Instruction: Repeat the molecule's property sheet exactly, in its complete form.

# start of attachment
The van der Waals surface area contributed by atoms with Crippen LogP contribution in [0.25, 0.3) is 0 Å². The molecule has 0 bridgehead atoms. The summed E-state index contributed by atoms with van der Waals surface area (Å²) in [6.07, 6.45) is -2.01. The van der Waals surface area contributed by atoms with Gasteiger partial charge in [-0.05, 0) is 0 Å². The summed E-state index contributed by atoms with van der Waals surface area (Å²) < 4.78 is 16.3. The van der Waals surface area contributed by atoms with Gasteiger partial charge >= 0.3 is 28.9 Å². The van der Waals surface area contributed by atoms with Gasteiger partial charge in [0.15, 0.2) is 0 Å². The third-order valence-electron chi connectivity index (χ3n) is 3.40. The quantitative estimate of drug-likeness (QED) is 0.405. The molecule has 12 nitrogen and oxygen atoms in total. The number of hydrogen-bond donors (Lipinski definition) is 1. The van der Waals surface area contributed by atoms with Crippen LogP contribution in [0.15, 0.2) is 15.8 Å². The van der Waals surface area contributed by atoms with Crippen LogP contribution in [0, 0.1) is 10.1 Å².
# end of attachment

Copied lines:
The van der Waals surface area contributed by atoms with Crippen LogP contribution in [0.25, 0.3) is 0 Å². The molecule has 0 bridgehead atoms. The summed E-state index contributed by atoms with van der Waals surface area (Å²) in [6.07, 6.45) is -2.01. The van der Waals surface area contributed by atoms with Gasteiger partial charge in [-0.05, 0) is 0 Å². The summed E-state index contributed by atoms with van der Waals surface area (Å²) < 4.78 is 16.3. The van der Waals surface area contributed by atoms with Gasteiger partial charge >= 0.3 is 28.9 Å². The van der Waals surface area contributed by atoms with Gasteiger partial charge in [0.15, 0.2) is 0 Å². The third-order valence-electron chi connectivity index (χ3n) is 3.40. The quantitative estimate of drug-likeness (QED) is 0.405. The molecule has 12 nitrogen and oxygen atoms in total. The number of hydrogen-bond donors (Lipinski definition) is 1. The van der Waals surface area contributed by atoms with Crippen LogP contribution in [0.15, 0.2) is 15.8 Å². The van der Waals surface area contributed by atoms with Crippen LogP contribution in [0, 0.1) is 10.1 Å².